Banks are preparing for their first property auctions, which will start on September 15, when a number of noncompliant borrowers will see their assets go under the hammer.
Bank officials say that the aim of these initial auctions is to send a message to debtors who have systematically avoided cooperating with their lender that their grace period has long passed. The delay in the start of the auctions was due to strikes by lawyers and notaries.
Officials add that the first auctions will involve properties valued at over 300,000 or 400,000 euros, associated with debts that have been nonperforming for more than two years. This will concern some 2,000 residences whose owners refuse not only to pay up but even to talk to their lender despite being proven to have deposits at other banks.
Banks say that some of these strategic defaulters have been provocative in their refusal to meet their obligations, taking advantage of the years-long effective freeze in property auctions by banks that was only recently lifted.
Credit sector officials insist that banks will not target people in vulnerable social groups that are in genuine distress, or small properties belonging to families that have negligible or no other assets. They stress that in no case will there be similar phenomena to those seen in countries such as Spain, where small owners have been evicted from their homes after massive auctions by banks.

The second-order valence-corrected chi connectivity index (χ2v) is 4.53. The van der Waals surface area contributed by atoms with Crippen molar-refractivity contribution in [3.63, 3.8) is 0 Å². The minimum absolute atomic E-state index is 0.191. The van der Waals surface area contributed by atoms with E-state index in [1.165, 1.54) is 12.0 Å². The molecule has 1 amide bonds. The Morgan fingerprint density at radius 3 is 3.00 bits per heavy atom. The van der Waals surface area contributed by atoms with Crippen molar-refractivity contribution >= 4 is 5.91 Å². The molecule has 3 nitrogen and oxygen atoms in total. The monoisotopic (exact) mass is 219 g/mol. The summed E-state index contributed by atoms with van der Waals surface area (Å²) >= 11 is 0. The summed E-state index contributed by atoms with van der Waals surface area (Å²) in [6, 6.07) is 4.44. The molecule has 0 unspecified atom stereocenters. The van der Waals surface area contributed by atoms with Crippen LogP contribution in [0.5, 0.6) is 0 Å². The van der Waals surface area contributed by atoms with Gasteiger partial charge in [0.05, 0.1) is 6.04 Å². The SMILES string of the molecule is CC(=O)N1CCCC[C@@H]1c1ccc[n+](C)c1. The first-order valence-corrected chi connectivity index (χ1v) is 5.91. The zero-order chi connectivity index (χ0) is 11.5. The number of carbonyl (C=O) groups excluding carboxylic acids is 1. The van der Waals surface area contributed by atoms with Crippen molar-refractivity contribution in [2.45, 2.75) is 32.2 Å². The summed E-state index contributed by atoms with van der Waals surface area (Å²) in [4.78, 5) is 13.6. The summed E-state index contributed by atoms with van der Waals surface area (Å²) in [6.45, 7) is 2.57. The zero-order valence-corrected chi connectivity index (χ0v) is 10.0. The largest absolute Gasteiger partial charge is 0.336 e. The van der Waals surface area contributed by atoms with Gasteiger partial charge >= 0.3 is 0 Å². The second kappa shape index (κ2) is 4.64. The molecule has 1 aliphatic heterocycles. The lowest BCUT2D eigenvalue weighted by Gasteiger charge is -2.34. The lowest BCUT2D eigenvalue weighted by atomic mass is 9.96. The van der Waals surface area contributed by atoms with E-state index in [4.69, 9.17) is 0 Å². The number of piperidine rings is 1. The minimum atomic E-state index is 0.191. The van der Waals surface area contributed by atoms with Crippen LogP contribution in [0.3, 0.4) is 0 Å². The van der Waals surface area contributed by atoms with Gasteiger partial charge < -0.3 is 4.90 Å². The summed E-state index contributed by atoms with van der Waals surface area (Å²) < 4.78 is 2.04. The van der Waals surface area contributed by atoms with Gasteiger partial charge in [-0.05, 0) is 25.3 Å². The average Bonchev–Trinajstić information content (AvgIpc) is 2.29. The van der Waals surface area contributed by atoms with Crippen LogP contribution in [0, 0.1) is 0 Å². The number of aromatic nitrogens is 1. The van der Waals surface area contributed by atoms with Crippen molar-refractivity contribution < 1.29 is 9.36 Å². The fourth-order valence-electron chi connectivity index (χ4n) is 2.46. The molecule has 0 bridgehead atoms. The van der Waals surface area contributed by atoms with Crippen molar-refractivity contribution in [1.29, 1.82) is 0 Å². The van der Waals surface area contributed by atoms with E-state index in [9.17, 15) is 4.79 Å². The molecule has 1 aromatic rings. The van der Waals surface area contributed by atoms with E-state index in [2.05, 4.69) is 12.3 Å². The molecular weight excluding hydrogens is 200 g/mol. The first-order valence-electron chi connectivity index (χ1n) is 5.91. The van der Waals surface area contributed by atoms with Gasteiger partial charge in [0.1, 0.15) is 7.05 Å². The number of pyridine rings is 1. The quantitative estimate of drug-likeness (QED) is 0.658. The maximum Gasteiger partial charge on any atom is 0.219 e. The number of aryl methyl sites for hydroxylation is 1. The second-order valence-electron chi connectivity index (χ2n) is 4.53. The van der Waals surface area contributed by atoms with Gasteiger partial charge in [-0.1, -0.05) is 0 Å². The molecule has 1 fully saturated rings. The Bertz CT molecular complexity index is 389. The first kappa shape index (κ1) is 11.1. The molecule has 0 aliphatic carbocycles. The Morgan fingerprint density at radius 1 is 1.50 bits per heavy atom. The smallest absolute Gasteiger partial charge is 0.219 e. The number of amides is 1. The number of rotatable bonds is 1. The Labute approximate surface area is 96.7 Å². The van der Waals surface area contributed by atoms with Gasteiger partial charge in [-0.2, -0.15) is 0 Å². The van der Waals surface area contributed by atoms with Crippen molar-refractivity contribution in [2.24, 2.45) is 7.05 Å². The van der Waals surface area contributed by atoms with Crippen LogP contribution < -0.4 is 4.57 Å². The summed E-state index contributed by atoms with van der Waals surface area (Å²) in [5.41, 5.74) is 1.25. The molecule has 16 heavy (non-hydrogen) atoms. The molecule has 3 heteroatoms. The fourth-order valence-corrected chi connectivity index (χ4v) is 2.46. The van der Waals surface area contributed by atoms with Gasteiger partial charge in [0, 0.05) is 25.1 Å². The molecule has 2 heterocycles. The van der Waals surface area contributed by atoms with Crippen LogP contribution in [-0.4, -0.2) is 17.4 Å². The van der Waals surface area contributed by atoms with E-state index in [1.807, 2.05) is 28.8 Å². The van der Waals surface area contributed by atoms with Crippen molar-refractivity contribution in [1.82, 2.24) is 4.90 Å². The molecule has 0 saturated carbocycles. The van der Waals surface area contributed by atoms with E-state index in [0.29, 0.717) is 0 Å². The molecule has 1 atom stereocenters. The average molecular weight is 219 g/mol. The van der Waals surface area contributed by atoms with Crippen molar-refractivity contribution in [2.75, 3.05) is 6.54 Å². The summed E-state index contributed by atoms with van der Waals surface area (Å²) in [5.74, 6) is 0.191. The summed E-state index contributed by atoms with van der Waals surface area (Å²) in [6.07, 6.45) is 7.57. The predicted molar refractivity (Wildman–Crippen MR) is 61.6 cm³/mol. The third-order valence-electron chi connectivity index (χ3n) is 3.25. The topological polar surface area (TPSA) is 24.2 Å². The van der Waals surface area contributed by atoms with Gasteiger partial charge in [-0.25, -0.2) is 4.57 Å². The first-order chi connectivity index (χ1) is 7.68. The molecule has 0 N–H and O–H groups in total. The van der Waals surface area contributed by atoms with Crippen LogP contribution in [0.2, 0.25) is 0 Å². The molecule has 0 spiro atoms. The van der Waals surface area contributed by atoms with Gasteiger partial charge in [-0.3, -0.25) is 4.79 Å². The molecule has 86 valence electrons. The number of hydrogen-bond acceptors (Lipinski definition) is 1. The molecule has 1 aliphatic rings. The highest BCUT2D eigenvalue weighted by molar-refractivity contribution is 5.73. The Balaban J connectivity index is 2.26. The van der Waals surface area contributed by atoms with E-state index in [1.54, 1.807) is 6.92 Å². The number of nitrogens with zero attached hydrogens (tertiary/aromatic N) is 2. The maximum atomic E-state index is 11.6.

The aim is to bring strategic debtors back to the negotiating table. A massive wave of auctions would not be in the banks’ interest either, as they would have to take major losses from the drop in commercial values of properties.
The freeze in auctions is reflected in data from the country’s courts, as in the first seven months of the year only 2,700 property auctions were scheduled, against some 7,000 in the same period last year. The figure has been in constant decline since 2009, when they numbered 52,000. They fell to 44,000 in 2011, to 19,200 in 2013 and to just 8,700 last year. These figures include auctions organized by the state and private parties, not just banks.